One year ago, the global hammer throw community lost its greatest advocate. For the past 60 years, nearly every great american hammer thrower knew and was influenced by Harold Connolly. Some, like Kevin McMahon, were coached by him. Others didn’t even agree with him, but couldn’t avoid his impact. While his stubbornness made many hostile, he forced even those people to look hard at their values before deciding they were correct.
I could immediately sense this when I met Harold. This led me to learn my most valuable lesson from him: every moment is a chance to teach and learn.Over the past year I have been thinking of this lesson more and more. The hammer is rarely welcome at training facilities and I used to find myself always jumping over fences to train during my travels. Harold told me stories of when he used to hop a fence to train near the airport in Los Angeles and I always joke that the ability to hop fences is the only athletic prerequisite to throwing the hammer.
But I’ve changed. Through Hal’s influence I now use my travels as a chance to meet people and help them learn about the hammer. When I travelled to Mt. Shasta, California for my wedding last week I got in touch with the coach at the local junior college. While he has produced some good javelin throwers, his knowledge of the hammer is limited. He gladly let me use their ring and weight room, and I gladly worked with his throwers and offered to provide more advice during the season. Slowly these actions help the hammer community grow. As I departed, the coach asked me if I had known Harold. It turns out he met Hal at the Olympic Training Center less than a month before his death. Like I said, he’d impacted everyone.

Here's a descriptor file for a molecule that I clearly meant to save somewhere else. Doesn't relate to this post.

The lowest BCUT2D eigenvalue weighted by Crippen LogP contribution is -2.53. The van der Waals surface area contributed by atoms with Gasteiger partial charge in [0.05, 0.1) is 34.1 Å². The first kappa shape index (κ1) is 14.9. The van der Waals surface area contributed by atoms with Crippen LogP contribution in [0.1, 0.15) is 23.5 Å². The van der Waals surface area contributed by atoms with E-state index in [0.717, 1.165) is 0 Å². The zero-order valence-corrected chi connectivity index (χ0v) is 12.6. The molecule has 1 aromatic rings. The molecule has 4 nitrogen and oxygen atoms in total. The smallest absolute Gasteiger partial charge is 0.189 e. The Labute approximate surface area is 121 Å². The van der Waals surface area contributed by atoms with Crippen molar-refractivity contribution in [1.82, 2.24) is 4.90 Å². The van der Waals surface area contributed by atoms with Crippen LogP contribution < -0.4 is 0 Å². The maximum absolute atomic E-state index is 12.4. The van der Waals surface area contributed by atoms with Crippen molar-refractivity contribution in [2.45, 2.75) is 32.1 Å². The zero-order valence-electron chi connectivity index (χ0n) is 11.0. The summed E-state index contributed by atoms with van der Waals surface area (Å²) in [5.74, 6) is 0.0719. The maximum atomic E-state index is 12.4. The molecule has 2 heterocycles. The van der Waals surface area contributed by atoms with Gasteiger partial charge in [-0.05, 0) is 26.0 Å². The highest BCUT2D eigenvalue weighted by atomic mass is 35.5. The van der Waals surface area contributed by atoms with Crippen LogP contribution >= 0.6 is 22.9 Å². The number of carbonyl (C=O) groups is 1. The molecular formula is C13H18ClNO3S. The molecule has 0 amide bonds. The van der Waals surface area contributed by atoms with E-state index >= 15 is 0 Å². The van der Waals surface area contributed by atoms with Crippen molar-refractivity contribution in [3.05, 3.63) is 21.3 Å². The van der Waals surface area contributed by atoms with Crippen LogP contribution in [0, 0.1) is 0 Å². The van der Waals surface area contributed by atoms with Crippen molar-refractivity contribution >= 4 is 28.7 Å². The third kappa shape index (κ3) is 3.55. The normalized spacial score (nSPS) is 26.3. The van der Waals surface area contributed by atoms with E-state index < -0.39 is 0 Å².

Just as you can teach in every moment, Harold also taught me you can learn during the most unexpected times. I visited Harold’s cabin outside Radford, Virginia before Christmas in 2003. We had the whole week to ourselves since his wife was spending her time in California coaching a young Allyson Felix. One night after we failed in our attempt to cook venison, he told me to sit down on the sofa while he queued up a movie that would show me some of the secrets of hammer throwing. I asked for more information, but he remained mysterious as he searched for the VHS tape. Soon enough, I was surprised as a ballet documentary took over the screen. It was a profile of some of the best modern male dancers. “You can learn a lot about rhythm, balance, and power from these men” he said. I patiently watched and was quickly impressed.
I’m sure I’ll write more about the film in the future, but what I remember most about the night was what Harold said as it finished. “If I had told you what it was, you would have never agreed to watch it.” He was right. As a 20-year-old male, I would have been too stubborn to agree to ballet as the evening’s entertainment. After all, what could I learn about hammer throwing from the ballet? But he would never have to surprise me again since I learned afterwards that almost anything could teach me.
It’s amazing how much he shaped my life. He is deeply missed by many people, but his impact was so deep that it will outlive many generations of throwers.